What do you give the girl that has everything?  Well, in Oprah’s case you give her an Oscar.  And not just any old Oscar, you give her the top of the line, Rolls Royce of Oscars, the one with the fancy leather seats and the jewel-encrusted steering wheel.

Okay so this Oscar doesn’t really have a jewel-encrusted steering wheel and Oprah won’t be able to drive it home from the AMPAS Governor’s Awards this November 12th.  But when Oprah is awarded the very prestigious Jean Hersholt Award, she will become a member of a very small and elite group.  And yet, Oprah still seems like an outsider in this class of accomplished individuals. No, her race is not the reason for her alienation.  Although she is the first African American woman to be honored as such, she is not the first African American to receive this award.  Quincy Jones holds that distinction. Jones received his Jean Hersholt Award in 1995.  Oprah’s distinction from her fellow recipients is that her movie career and credits number so few that many people feel as if this is just a giant mistake on the part of the Academy.

But is it?

One may just as well wonder, what does Quincy Jones, the Grammy decorated musician have to do with the Oscars?   That is easily answered as Jones’ musical genius has been a integral part of many films over the years garnering Jones the following Oscar nominations:

1968: Best Original Score In Cold Blood

1968: Best Song “The Eyes of Love” from Banning

1969: Best Original Song “For Love Of Ivy” from For Love Of Ivy

1979: Best Adapted Score The Wiz

1986: Best Original Score The Color Purple

1986: Best Original Song Miss Celie’s Blues (Sister)” from  The Color Purple

1986: Best Picture The Color Purple

Quite an impressive list.  Jones has also had a long career as a producer, including The Color Purple and The 68th Annual Academy Awards, which happened to be in 1996, the year after Jones accepted his Hersholt Award. Nicely done, Mr. Jones.

A look at other Hersholt recipients reveals a commonality.  The 30 some odd other Hersholt awards grace the mantles of movie business executives and performers.  All of whom were deeply and inextricably connected to the movie business.  Certainly, Winfrey is a behemoth force in the television industry and one of the most successful women in the world.  But Winfrey’s film credits number only 6.  Most notably she was nominated for her performance in 1986’s The Color Purple. Her lack of credits has left a number of Hollywood insiders wondering, why Oprah?  Why not Angelina Jolie, Brad Pitt, Johnny Depp or Sean Penn? Each of these actors is a powerful force in the film industry and each has a number of humanitarian efforts to boast over.

Some have mused that the award is being given to boost ratings on Oprah’s fledgling network OWN.  Or to boost ratings for the Oscar broadcast in February on which Winfrey is likely to appear at least for a moment.  These speculations are far from evident without some proof to support them.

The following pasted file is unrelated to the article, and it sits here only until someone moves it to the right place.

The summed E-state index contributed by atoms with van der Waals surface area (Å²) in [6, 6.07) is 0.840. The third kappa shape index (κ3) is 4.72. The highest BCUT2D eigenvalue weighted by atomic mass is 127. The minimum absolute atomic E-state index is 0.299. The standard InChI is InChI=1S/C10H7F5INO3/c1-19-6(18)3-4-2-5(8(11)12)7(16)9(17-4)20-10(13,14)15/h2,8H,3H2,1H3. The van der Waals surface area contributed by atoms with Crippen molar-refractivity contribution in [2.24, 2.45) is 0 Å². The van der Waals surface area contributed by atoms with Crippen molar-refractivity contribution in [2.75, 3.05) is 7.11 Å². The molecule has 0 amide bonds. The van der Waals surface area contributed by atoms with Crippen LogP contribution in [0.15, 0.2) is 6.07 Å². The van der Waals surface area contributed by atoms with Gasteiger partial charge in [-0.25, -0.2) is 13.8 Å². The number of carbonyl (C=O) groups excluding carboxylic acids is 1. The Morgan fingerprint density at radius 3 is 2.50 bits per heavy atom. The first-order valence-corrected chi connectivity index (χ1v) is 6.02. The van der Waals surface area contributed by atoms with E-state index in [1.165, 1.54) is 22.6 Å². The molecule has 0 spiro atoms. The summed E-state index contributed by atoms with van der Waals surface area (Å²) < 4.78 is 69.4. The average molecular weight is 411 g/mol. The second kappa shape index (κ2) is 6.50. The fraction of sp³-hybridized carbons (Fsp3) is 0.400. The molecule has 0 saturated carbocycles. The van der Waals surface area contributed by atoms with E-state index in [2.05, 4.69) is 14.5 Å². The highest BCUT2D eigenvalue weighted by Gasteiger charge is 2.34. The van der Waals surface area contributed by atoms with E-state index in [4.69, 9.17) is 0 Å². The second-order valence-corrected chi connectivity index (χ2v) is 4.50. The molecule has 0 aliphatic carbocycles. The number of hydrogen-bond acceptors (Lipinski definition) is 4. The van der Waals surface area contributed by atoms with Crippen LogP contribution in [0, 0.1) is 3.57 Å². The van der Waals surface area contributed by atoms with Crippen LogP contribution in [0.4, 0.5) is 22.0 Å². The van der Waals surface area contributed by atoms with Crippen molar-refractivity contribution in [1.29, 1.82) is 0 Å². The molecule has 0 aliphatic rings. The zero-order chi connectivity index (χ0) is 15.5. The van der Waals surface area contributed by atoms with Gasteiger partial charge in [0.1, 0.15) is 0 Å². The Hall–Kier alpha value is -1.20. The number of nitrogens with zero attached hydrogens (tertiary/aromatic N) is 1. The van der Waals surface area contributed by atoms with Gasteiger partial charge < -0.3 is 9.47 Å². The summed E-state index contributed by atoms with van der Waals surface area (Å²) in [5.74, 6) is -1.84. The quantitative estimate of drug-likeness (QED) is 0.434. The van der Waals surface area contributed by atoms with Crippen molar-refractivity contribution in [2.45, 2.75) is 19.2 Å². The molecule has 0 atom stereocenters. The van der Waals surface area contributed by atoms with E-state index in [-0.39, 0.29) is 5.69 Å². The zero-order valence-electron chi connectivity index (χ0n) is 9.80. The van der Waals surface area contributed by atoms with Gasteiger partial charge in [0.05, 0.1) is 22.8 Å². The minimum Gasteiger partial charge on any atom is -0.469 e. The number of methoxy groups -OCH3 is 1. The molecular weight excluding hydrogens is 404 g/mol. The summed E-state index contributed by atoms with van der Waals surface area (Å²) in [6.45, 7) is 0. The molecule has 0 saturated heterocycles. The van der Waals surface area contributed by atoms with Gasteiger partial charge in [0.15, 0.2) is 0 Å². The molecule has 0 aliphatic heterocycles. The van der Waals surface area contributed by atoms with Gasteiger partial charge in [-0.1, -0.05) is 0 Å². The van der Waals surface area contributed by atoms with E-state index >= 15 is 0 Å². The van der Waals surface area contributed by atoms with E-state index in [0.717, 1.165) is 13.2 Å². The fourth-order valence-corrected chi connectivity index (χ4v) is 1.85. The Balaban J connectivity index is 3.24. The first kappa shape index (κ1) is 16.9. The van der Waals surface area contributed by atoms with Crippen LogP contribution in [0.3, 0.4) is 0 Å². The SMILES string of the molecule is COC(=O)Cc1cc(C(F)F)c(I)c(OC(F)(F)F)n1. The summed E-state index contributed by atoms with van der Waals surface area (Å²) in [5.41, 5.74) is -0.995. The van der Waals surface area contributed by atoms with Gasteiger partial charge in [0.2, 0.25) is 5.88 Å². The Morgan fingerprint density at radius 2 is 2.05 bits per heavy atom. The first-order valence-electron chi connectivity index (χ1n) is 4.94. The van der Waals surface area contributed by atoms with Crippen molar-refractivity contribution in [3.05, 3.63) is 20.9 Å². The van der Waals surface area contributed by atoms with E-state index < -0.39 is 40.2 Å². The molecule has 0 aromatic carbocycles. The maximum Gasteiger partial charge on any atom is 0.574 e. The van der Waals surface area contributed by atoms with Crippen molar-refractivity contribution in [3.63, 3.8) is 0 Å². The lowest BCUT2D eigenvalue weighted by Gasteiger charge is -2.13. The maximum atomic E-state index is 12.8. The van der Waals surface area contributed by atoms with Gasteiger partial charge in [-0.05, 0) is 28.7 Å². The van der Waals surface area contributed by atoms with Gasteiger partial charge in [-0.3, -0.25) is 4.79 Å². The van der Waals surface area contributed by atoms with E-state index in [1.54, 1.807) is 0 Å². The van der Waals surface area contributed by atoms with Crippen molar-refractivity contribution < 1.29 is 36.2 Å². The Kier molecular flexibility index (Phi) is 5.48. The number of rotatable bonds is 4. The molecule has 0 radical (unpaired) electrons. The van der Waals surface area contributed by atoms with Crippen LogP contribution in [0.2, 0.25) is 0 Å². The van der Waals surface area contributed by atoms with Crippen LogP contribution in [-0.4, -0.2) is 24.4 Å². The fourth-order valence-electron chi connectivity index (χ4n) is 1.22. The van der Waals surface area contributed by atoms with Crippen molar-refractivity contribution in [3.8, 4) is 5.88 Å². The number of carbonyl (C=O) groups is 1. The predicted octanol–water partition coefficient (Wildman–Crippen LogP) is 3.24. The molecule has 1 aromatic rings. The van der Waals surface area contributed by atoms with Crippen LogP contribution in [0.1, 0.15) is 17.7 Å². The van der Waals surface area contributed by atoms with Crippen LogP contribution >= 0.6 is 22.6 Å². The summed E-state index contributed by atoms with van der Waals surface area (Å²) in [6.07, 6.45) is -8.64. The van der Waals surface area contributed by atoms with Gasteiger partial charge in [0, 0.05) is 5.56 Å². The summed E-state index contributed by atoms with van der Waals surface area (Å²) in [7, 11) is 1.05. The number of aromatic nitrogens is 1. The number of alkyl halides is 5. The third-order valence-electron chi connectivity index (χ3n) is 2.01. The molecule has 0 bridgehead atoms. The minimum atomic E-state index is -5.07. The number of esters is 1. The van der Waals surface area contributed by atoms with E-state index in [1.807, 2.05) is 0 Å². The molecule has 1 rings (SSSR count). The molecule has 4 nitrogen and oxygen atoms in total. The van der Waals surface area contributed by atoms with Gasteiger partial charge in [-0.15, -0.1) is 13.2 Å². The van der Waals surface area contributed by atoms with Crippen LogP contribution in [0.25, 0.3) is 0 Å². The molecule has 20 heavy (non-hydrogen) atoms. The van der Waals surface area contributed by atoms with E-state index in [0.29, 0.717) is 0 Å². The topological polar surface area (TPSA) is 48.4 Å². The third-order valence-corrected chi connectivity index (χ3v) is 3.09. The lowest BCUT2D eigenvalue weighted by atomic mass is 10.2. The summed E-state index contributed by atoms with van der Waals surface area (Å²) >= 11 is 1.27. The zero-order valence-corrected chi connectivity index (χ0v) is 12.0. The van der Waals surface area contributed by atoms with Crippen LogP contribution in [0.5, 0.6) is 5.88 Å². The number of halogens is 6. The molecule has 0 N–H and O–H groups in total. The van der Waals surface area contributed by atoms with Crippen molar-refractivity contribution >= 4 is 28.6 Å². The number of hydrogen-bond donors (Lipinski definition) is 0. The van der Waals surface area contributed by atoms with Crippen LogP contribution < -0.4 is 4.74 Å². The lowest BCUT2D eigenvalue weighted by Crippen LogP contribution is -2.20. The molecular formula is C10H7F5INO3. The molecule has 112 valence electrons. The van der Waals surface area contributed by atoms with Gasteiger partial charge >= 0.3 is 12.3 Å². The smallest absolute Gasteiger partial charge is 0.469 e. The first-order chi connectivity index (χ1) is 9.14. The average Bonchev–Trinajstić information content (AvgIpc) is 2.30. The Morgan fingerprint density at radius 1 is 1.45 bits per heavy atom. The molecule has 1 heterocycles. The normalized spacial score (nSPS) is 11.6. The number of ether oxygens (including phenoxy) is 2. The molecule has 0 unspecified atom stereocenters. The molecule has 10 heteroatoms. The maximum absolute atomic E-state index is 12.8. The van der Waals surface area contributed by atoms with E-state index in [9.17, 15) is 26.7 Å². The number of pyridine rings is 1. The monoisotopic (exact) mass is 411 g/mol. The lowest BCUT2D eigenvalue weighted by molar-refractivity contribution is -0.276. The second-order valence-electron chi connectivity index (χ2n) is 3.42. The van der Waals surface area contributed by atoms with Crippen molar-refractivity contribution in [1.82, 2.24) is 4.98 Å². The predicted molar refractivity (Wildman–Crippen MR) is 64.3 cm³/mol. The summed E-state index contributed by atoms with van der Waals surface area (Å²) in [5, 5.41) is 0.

Perhaps the Academy sees this award differently than the rest of the insiders or the public may see it.  When an individual achieves the level of success that Oprah has achieved it is common for people to look for them to fail.  To root for it even.  Couple success with a charitable and giving spirit and greatness becomes almost divine or heroic.  It is human nature to try and tear down greatness as witnessing greatness can make one judge one’s self as unworthy.  Rather than strive to better one’s self, it is much more tempting and easier to find the flaws in the hero to make oneself feel better in relation.  Clearly, the Academy has not fallen prey to this most enticing habit of the human race. The Academy sees Oprah as one of their own and one who deserves recognition in this matter.

I think I may see it the same way as the Academy does. Winfrey is, in fact, a member of the Academy.  And although her film credits are limited, her nomination in 1986 puts her in a different league altogether.  Let’s face it, this is an award specifically designed to give honor and praise to industry people for their actions and generosity in humanitarian matters.  Oprah Winfrey’s work in this arena is stunning.  One of her most influential projects has been the creation of the Leadership Academy for Girls in South Africa. Winfrey is also involved in Rebuilding the Gulf Coast, The Clinton Foundation, Project Cuddle, Free the Children. The list goes on.  Winfrey’s efforts have undoubtedly changed the lives of countless people and her tireless generosity will continue to do so far beyond her life span.  So what if she is a member with few credits?  She may not have many but the quality of her work and the magnitude of her humanitarian efforts make Oprah Winfrey a grand choice for this award.